Even with all the stimulus there are less jobs in manufacturing, shipping rates are falling, sales are falling, profits are falling and it appears many people no longer believe the happy talk coming from the financial game shows. This is global. It is not just limited to the USA. It is actually worse in many places than here.
To put what China just did into perspective, as a nation, it had $500 billion in debt in the year 2000. By year-end 2015 they had amassed over $30 trillion in debt. (David Stockman) While that type of debt being incurred in such a short time looked like an economic miracle it was really nothing but a debt bubble.
Much of the debt incurred during this time was used to build ghost cities and empty airports, malls and highways. In other words it is unproductive debt. A productive debt creates an asset that will produce an income stream and ultimately retire the debt. Currently, China has so much debt that will likely not get repaid it will be interesting to watch. Hopefully the people will not have to suffer as much as I fear they will.
This bubble that started to implode in 2015 and it appears to me that the $1 trillion in new debt conjured up in the first 3 months of 2016 is the Chinese scheme to make it appear that they are indeed solvent while without massive money "printing" it is likely that the collapse that will eventually likely come would have already taken place.
It appears that commodities got a bid when China went all-in to save their economy. To me, this looks like it certainly helped short-term but appears to be unsustainable for any longer period of time.
At the peak of our Fed’s "printing" madness they were putting $1 trillion mostly into our bond markets- so they say. China just did that in 3 MONTHS! This does not appear to be a strategy that will have a long shelf life.
So yes, commodity prices have risen- likely because China has once again put a massive bid under those prices. The question has to be how long can they get away with it.
Even with this massive stimulus during the first quarter of 2016 Chinese consumption of petroleum fuels dropped from the first quarter of 2015 by 2%. It seems to me if an economy is growing its use of energy should also be rising. This also causes concern for the projected growth in demand for these products and makes me cautious about the longer-term outlook for the price of oil.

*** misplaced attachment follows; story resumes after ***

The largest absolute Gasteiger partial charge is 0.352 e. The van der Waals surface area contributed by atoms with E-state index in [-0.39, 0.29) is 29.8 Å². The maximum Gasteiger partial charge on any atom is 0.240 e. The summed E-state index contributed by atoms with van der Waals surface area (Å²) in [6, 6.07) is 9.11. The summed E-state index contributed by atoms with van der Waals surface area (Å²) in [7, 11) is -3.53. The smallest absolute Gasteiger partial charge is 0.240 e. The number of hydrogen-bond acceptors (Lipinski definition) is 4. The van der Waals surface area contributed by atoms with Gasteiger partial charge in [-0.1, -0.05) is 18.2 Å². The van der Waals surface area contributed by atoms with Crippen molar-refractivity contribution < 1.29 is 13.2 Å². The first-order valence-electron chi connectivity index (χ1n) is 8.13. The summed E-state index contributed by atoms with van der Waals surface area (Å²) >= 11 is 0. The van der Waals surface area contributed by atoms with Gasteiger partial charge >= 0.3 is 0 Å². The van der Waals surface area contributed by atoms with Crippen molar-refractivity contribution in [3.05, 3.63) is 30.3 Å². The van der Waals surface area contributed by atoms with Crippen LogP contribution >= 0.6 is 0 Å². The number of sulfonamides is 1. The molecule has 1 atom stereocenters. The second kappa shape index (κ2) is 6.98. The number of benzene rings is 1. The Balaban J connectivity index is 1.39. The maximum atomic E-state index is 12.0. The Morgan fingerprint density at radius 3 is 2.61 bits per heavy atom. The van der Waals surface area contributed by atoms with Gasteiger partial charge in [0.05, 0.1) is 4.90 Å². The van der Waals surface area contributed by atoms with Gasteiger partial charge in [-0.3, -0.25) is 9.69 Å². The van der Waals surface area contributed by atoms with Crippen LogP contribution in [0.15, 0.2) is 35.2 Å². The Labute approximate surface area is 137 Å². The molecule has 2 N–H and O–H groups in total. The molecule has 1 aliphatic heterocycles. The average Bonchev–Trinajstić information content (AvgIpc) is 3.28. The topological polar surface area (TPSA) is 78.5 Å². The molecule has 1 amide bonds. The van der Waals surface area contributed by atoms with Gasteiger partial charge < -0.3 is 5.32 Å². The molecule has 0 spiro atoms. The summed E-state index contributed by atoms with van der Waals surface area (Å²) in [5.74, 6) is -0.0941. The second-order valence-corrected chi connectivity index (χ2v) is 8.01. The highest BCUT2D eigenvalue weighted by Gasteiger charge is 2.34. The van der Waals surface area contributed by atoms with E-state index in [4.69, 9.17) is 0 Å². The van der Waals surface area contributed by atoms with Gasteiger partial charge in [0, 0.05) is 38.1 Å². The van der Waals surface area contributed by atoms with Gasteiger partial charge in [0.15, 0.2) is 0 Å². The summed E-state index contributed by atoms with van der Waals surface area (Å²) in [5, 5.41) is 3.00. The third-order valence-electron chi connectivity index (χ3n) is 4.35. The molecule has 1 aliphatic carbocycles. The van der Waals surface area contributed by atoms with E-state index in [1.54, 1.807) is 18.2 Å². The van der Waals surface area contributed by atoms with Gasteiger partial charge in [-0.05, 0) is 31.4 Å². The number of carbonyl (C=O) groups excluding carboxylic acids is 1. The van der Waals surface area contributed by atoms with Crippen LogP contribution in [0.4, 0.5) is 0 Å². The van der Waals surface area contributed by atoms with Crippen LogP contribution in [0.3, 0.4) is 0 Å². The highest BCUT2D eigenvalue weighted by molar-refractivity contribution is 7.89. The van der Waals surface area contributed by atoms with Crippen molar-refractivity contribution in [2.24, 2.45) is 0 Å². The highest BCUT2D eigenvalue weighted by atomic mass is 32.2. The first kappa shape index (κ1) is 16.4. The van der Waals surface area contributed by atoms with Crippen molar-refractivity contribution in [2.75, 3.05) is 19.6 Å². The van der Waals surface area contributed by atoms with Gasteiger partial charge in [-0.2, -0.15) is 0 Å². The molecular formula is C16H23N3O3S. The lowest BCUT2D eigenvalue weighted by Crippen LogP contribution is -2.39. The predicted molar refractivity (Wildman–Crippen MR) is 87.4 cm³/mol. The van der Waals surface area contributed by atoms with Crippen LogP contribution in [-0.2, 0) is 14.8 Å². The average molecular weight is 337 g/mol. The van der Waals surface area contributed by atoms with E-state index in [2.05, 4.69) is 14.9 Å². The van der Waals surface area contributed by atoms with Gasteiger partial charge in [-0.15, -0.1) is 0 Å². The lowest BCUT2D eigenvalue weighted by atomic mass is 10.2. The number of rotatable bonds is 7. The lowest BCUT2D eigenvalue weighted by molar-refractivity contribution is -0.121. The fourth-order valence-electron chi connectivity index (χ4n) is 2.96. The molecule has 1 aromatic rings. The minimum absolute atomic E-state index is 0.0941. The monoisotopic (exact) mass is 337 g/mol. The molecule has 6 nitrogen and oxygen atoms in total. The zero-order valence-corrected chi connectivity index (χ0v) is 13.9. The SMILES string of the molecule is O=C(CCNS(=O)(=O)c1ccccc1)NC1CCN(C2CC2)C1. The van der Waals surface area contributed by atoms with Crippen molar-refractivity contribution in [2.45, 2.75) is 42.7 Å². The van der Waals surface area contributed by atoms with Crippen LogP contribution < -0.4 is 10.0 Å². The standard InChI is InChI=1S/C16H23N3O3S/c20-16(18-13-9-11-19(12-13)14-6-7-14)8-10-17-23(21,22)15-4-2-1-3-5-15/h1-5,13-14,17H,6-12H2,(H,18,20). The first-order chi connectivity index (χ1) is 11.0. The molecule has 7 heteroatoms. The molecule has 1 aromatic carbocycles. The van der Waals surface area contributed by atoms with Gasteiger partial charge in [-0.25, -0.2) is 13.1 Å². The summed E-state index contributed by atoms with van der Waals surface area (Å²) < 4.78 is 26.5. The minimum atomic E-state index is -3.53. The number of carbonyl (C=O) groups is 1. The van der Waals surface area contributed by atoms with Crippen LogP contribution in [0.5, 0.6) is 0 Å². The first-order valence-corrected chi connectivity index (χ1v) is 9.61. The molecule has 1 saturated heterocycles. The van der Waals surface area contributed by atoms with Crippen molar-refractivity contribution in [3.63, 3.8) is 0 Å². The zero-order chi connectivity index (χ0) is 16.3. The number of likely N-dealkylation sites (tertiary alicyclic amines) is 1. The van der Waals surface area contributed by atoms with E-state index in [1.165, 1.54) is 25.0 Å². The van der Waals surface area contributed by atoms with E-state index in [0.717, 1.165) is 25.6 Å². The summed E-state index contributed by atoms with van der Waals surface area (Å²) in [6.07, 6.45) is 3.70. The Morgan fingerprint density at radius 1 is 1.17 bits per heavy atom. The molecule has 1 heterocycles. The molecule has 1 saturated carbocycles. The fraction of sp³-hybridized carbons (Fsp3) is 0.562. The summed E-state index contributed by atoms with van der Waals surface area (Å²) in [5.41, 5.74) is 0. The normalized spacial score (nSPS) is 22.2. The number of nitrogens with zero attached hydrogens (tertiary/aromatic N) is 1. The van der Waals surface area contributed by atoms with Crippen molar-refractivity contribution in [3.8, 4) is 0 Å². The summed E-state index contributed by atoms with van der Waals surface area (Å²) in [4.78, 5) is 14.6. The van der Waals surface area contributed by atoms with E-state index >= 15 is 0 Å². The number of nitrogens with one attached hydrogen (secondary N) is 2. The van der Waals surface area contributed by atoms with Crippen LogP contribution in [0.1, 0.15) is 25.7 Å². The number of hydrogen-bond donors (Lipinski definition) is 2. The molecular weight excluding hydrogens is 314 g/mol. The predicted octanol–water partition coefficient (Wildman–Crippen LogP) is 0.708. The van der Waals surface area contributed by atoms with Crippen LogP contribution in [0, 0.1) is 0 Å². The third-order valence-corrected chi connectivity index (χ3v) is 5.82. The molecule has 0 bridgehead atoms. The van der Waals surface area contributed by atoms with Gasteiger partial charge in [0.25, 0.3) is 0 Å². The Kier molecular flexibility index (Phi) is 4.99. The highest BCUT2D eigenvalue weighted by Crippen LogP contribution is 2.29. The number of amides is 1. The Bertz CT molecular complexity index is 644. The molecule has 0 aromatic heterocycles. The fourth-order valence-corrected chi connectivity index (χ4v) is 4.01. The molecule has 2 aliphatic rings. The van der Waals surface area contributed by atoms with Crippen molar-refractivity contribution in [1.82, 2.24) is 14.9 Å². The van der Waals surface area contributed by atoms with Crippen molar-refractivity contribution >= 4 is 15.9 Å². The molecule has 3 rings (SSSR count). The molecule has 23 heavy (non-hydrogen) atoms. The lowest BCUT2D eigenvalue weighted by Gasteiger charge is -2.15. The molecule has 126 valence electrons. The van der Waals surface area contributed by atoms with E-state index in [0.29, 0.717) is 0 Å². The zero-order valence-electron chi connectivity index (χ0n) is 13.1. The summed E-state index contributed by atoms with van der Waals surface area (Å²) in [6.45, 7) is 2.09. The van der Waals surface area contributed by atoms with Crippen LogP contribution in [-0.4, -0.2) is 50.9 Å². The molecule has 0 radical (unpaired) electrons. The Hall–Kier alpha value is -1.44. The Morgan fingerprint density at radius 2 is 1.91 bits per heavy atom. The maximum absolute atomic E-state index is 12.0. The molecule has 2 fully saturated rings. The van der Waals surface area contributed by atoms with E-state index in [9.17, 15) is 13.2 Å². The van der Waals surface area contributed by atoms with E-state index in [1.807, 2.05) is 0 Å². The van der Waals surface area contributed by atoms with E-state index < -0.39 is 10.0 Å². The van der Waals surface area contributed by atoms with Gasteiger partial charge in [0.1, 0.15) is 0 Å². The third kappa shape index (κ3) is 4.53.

Many other commodities have also rallied and it appears that China is behind most of the rise in prices as their commodity pits look similar to the stock pits of two years ago where speculation is rampant and is leading to sharply higher prices- at least for now.
Since we can’t know how far the Chinese and other players can go we can only suggest that caution is warranted at this time.
In my opinion, gold and silver have also benefitted from this action but, it appears to me to be much more sustainable than the other commodities because gold also acts as a currency. It is something that all counterparties on the international stage will accept as payment. Many times when turmoil breaks out it is THE desired asset of choice.
I think it is important to point out that if central planners go the "helicopter money" route there will likely lead to high inflation and a substantially higher gold price. (Silver also- possibly even more so because there will likely be a pickup in sales and silver is used in most electronic products).
If the helicopter money doesn’t materialize it is likely that the economic slowdown we see today will morph into a deflation not seen since the 1930s. It appears that way because all of the efforts taking place now are not getting the results desired already.
In this case, I believe gold will go up exponentially even if it falls first. I say that because if we have a shakeout in the stock and bond markets (as I would expect) to restore faith in the system the people calling the shots would have to back the system with an asset that is trusted- likely gold, silver, or both.
Don’t forget that in the great depression as stocks lost 90% of their value, bonds became worthless and cash was king, the US government re-priced gold from 20.67 per ounce (price paid when Roosevelt confiscated it) to $35.00 (when the government had the gold). By government decree gold went up 75% in value. By the way, the couple of mining stocks that existed at that time increased by 525%. They couldn’t confiscate the ounces in the ground and it was like holding an option on the gold price.
I expect a similar revaluation at some point but with a much larger change because of the unprecedented money "printing" globally that was not even possible in the 1930s here.
I also believe that it will be China who will do the revaluing at this time. They and their allies appear to have the lion’s share of the gold and they are now trading gold daily at the Shanghai Exchange (with physical gold settlement- not cash like in London). It appears that the stars are aligned for China and its allies (Russia, India, Iran, South Africa, Brazil, etc.) to start calling the shots in this market.